Pregnancy Nutrition: What Foods To Eat When You're Pregnant

When being pregnant, you need to ensure that your diet provides enough nutrients and energy for the baby to develop and grow properly. Your body needs to be healthy enough to deal with the changes that are occurring.

For a healthy pregnancy, the mother's diet needs to be balanced and nutritious - this involves the right balance of proteins, carbohydrates, and fats, and consuming a wide variety of plants like vegetables, and fruits.

Some women's diets may be impacted by ethical beliefs, religious requirements, or health conditions, so checking with a doctor is an important part of planning a pregnancy diet.

A pregnant woman's calorie intake grows during pregnancy. She does not “eat for two”; but her calorie consumption goes up a few hundred calories a day for most pregnant women.

Typical weight gain, if the mother is carrying just one baby, varies considerably based on pre-pregnancy weight and other factors. An underweight pregnant woman is recommended to gain the most, whereas an overweight woman is recommended to gain the least.

A woman's body absorbs iron more efficiently and blood volume increases when she is pregnant, so she has to consume more iron to make sure that both she and her baby have an adequate oxygen supply.


Aim for five portions of fruit and vegetables per day. They may be in the form of juice, dried, canned, frozen, or fresh. Fresh produce usually has higher levels of vitamins and other nutrients.

Eating fruit is usually better for you than just drinking the juice, as natural sugar levels in juice are very high. Consider vegetable juices like carrot or wheatgrass for dense nutrition.


Starchy carbohydrate-rich foods are an important source of energy in the diet, and they also provide fiber, iron and B-vitamins. At least half of a pregnant woman's carbohydrate choices each day should come from whole grains, such as unrefined oatmeal, whole-wheat pasta or breads and brown rice.


Healthful, animal-sourced proteins include wild-caught fish like salmon and tuna, organic lean meat, and organic chicken, as well as organic eggs.

All pregnant women and especially vegans should consider the following foods as good sources of protein:

- Quinoa - known as a "complete protein," it includes all the essential amino acids.

- Tofu and soy products.

- Beans, lentils, legumes, nuts, seeds, and nut butters


Getting enough fiber is an essential part of a well-rounded diet because it helps keep your digestive system regular, your blood sugar levels normal, and it promotes heart health. But actually fitting enough fiber into your daily diet isn’t exactly easy.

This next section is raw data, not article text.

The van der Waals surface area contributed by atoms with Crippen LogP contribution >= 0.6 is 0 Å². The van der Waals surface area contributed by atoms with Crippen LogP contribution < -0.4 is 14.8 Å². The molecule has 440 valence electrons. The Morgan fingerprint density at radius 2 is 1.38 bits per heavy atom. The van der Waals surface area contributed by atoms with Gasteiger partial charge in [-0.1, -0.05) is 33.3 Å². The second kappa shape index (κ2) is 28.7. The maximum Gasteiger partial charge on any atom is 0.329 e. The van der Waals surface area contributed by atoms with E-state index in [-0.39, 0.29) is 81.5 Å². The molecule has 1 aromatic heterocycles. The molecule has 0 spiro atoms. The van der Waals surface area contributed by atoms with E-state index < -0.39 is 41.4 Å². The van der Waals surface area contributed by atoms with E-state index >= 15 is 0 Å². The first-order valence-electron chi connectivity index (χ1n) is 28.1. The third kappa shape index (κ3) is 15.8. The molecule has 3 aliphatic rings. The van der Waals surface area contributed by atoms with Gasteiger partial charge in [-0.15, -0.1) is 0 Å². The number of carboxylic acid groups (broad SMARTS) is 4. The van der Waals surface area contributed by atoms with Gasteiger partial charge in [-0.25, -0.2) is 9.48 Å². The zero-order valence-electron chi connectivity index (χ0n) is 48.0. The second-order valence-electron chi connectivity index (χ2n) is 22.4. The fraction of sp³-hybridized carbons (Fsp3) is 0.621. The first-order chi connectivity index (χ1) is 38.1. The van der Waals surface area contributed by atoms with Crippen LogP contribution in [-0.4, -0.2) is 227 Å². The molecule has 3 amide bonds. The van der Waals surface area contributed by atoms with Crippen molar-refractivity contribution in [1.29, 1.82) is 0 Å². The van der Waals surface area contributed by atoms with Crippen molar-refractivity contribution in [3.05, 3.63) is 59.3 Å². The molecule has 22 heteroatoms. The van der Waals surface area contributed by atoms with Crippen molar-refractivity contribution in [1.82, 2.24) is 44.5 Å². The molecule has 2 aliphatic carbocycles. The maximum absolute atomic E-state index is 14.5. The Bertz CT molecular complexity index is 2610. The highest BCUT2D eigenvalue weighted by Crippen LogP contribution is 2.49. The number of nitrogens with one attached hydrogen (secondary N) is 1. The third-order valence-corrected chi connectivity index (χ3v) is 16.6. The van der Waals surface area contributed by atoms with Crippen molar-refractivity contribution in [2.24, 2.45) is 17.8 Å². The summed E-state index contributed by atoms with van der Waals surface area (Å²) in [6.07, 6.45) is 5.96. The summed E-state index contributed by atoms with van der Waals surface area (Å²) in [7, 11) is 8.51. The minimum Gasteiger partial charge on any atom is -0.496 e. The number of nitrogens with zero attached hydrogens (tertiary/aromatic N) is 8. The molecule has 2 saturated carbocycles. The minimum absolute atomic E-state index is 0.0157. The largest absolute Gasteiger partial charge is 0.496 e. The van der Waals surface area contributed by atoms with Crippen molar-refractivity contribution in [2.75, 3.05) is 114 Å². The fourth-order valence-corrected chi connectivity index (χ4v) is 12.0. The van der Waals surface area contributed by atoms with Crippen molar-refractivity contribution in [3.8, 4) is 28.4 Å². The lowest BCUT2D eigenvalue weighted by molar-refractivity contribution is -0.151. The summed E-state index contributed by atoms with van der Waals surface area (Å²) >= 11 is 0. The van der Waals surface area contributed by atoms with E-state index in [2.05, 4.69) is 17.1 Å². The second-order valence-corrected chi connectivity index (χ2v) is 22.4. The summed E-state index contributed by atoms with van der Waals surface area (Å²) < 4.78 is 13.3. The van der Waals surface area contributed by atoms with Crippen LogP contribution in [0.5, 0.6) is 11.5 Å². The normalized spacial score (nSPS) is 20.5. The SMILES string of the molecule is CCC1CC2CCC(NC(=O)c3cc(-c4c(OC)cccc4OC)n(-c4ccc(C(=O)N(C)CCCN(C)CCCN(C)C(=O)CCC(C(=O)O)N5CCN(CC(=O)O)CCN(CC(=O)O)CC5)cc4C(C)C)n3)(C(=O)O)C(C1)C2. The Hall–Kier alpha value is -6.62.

Women have a higher risk of developing constipation during pregnancy; eating plenty of fiber is effective in minimizing that risk. Studies have shown that eating plenty of fiber during pregnancy reduces the risk or severity of hemorrhoids, which also becomes more common as the fetus grows. Some of the best sources of fiber include artichokes, peas, raspberries, avocados, pears, whole-wheat pasta, oatmeal, flaxseeds, cauliflower, and sweet potatoes.


Healthy fats are one of the three main macronutrients—the others being carbohydrates and protein—that are necessary for every pregnancy diet.

Consuming healthy fats is vital to your growing baby, and the right kinds help to fuel proper brain growth and eye development, particularly during the third trimester.

Healthy fats like omega-3 and omega-6 are usually found in nuts and seeds, but can also be found in whole foods like avocado, squash, pecans, cold-pressed olive oil, kidney beans and flaxseeds. The best source of omega-3 healthy fats is wild-caught salmon.

We recommend eating at least 42 grams of healthy fat each day. That amounts to about 44 almonds, or one and a half avocados, on a daily basis.


Your developing baby needs plenty of calcium to build strong bones and teeth. That calcium is also essential for producing normal blood clotting, muscle activity, and nerve function. Needless to say, calcium is very important for your health and the health of your baby.

To ensure that you get enough calcium every day, we suggest 4 servings of dairy products every day. Good sources of calcium include milk, cheese, and yogurt. If you're a vegan, you also need to make sure you get enough calcium. This is because non-vegans get most of their calcium from dairy foods. Good sources of calcium for vegans are dark green leafy vegetables, pulses, homemade unsweetened soy, rice and oat drinks, brown and whole wheat bread, calcium-set tofu, sesame seeds, and dried fruit.